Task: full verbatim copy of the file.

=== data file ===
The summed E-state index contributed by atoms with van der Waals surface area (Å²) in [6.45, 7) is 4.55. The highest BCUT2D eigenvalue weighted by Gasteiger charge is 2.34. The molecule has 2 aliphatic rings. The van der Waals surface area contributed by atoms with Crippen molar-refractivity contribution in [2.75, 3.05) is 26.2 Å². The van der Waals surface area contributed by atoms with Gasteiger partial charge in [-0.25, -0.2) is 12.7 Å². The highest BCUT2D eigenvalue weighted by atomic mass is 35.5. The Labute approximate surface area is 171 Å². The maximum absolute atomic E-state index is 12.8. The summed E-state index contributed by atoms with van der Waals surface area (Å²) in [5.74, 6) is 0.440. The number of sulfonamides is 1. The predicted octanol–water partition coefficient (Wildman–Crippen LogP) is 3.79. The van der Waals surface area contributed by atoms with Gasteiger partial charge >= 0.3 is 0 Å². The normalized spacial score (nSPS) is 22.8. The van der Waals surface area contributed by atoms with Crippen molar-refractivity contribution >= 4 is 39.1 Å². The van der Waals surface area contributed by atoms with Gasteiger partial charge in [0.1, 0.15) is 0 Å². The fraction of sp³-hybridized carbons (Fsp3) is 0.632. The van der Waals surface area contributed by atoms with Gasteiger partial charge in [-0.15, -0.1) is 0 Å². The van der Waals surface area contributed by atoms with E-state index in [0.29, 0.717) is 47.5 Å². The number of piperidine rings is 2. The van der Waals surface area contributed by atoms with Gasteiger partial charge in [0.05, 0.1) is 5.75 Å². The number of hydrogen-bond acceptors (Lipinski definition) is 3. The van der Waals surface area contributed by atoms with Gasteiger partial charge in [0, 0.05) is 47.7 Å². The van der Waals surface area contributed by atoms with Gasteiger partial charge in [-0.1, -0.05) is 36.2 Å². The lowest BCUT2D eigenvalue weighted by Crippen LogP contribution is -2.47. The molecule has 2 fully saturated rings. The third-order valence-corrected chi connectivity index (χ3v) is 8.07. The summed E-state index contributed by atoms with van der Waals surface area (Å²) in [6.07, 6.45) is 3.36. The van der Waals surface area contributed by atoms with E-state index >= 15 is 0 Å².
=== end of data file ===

The summed E-state index contributed by atoms with van der Waals surface area (Å²) in [6.45, 7) is 4.55. The highest BCUT2D eigenvalue weighted by Gasteiger charge is 2.34. The molecule has 2 aliphatic rings. The van der Waals surface area contributed by atoms with Crippen molar-refractivity contribution in [2.75, 3.05) is 26.2 Å². The van der Waals surface area contributed by atoms with Gasteiger partial charge in [-0.25, -0.2) is 12.7 Å². The highest BCUT2D eigenvalue weighted by atomic mass is 35.5. The Labute approximate surface area is 171 Å². The maximum absolute atomic E-state index is 12.8. The summed E-state index contributed by atoms with van der Waals surface area (Å²) in [5.74, 6) is 0.440. The number of sulfonamides is 1. The predicted octanol–water partition coefficient (Wildman–Crippen LogP) is 3.79. The van der Waals surface area contributed by atoms with Gasteiger partial charge >= 0.3 is 0 Å². The normalized spacial score (nSPS) is 22.8. The van der Waals surface area contributed by atoms with Crippen molar-refractivity contribution >= 4 is 39.1 Å². The van der Waals surface area contributed by atoms with Gasteiger partial charge in [0.1, 0.15) is 0 Å². The fraction of sp³-hybridized carbons (Fsp3) is 0.632. The van der Waals surface area contributed by atoms with Gasteiger partial charge in [-0.15, -0.1) is 0 Å². The van der Waals surface area contributed by atoms with E-state index in [0.29, 0.717) is 47.5 Å². The number of piperidine rings is 2. The van der Waals surface area contributed by atoms with Gasteiger partial charge in [0.05, 0.1) is 5.75 Å². The number of hydrogen-bond acceptors (Lipinski definition) is 3. The van der Waals surface area contributed by atoms with Gasteiger partial charge in [0, 0.05) is 47.7 Å². The van der Waals surface area contributed by atoms with Gasteiger partial charge in [-0.1, -0.05) is 36.2 Å². The lowest BCUT2D eigenvalue weighted by Crippen LogP contribution is -2.47. The molecule has 2 fully saturated rings. The third-order valence-corrected chi connectivity index (χ3v) is 8.07. The summed E-state index contributed by atoms with van der Waals surface area (Å²) in [6.07, 6.45) is 3.36. The van der Waals surface area contributed by atoms with E-state index >= 15 is 0 Å².